The second reason is because of Frank Little, my uncle. In researching Frank Little and the IWW, I discovered he not only sympathized with these women, but also helped Jane Street organize, supporting her at a time when male-dominated-union apathy, if not condescension, of women’s labor struggles undermined any real western labor organization. If fact, as this story plays out, certain male union members (not Frank!), under the guise of providing “fatherly direction” to the nascent liberation-de-la-femme uprising, determined that the new union headquarters, its rooms available for out-of-work maids, was their personal smorgasbord, demanding sexual favors of vulnerable girls.
As the housemaids’ uprising develops, akin to a melodrama, a thread of white slavery now entered my research. Enter the YWCA, whose members determined that housewives should “educate” the poor girls in gentility, education, and training; Denver’s Chamber of Commerce; a burglary of the union’s famous index card file; and a fascinating historical story emerges.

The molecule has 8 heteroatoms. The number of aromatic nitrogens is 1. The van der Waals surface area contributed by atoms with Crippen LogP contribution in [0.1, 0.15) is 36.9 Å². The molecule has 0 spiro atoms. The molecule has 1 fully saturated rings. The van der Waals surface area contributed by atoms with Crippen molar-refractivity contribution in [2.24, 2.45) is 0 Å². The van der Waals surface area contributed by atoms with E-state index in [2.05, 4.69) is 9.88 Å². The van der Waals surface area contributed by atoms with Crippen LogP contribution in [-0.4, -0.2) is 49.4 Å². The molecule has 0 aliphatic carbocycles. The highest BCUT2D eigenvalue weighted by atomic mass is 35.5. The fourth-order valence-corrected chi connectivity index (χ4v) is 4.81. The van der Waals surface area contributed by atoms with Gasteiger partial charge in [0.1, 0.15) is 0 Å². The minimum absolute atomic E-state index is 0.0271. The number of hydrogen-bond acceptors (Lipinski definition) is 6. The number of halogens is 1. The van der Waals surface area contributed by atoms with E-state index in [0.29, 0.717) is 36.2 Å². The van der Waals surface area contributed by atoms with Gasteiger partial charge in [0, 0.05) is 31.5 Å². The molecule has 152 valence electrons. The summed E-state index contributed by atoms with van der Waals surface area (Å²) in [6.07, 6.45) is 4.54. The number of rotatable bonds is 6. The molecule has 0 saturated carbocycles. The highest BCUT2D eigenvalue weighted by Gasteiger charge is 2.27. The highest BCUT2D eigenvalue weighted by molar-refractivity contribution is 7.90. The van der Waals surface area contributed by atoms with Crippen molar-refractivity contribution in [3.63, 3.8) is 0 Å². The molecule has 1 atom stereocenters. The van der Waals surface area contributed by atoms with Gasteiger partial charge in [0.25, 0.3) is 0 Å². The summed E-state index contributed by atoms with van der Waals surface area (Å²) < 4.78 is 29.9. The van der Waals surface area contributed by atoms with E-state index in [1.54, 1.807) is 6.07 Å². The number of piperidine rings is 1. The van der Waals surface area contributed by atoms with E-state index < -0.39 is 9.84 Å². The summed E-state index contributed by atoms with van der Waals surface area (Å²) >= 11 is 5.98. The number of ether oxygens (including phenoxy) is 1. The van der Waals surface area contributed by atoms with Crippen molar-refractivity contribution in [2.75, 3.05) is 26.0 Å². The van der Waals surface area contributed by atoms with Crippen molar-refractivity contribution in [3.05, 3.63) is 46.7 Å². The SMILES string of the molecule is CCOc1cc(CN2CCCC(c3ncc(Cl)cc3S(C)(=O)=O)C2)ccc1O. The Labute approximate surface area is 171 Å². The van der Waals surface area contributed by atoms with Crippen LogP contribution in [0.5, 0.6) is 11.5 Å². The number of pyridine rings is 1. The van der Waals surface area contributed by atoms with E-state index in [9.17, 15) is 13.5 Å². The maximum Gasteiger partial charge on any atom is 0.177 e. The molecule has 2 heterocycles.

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[A Work In Progress]
Jane Street unionized domestic servants at a time when other progressive women were fighting for women's suffrage or leading charitable organizations. Jane Little Botkin presents a full account of the housemaid rebellion, and roles the Industrial Workers of the World, Young Women's Christian Association, and Denver's social elite play in this remarkable story.
Why did I choose this subject? For two reasons. The first is that my seventeen-year-old grandmother, Louise Peterson Little, was such a servant. Only she worked in a mansion in Boulder, Colorado, thirty miles north of Denver. The Boulder housemaids intently observed their sisters’ mutiny as the rebellion spread.